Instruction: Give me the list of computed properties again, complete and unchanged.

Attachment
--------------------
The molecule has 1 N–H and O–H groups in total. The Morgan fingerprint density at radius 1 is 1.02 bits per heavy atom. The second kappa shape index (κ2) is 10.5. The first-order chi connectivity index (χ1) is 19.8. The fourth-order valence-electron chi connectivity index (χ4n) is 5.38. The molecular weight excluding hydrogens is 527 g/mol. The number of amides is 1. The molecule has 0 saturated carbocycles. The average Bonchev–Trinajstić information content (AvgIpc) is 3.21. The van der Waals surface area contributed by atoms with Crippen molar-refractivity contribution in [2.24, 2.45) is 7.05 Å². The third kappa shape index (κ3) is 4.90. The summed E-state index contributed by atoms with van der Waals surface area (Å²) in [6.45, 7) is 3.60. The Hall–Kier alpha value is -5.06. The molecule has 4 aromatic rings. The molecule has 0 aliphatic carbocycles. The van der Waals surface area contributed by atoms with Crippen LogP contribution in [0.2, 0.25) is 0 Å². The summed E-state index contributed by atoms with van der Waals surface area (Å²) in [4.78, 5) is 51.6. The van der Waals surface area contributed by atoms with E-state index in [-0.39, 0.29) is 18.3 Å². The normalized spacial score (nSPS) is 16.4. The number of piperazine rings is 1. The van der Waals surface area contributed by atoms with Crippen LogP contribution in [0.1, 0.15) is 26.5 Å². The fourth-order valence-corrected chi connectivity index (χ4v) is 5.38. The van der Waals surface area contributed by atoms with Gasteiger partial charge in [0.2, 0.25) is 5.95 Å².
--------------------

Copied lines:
The molecule has 1 N–H and O–H groups in total. The Morgan fingerprint density at radius 1 is 1.02 bits per heavy atom. The second kappa shape index (κ2) is 10.5. The first-order chi connectivity index (χ1) is 19.8. The fourth-order valence-electron chi connectivity index (χ4n) is 5.38. The molecular weight excluding hydrogens is 527 g/mol. The number of amides is 1. The molecule has 0 saturated carbocycles. The average Bonchev–Trinajstić information content (AvgIpc) is 3.21. The van der Waals surface area contributed by atoms with Crippen molar-refractivity contribution in [2.24, 2.45) is 7.05 Å². The third kappa shape index (κ3) is 4.90. The summed E-state index contributed by atoms with van der Waals surface area (Å²) in [6.45, 7) is 3.60. The Hall–Kier alpha value is -5.06. The molecule has 4 aromatic rings. The molecule has 0 aliphatic carbocycles. The van der Waals surface area contributed by atoms with Crippen LogP contribution in [0.2, 0.25) is 0 Å². The summed E-state index contributed by atoms with van der Waals surface area (Å²) in [4.78, 5) is 51.6. The van der Waals surface area contributed by atoms with E-state index in [-0.39, 0.29) is 18.3 Å². The normalized spacial score (nSPS) is 16.4. The number of piperazine rings is 1. The van der Waals surface area contributed by atoms with Crippen LogP contribution in [0.1, 0.15) is 26.5 Å². The fourth-order valence-corrected chi connectivity index (χ4v) is 5.38. The van der Waals surface area contributed by atoms with Gasteiger partial charge in [0.2, 0.25) is 5.95 Å².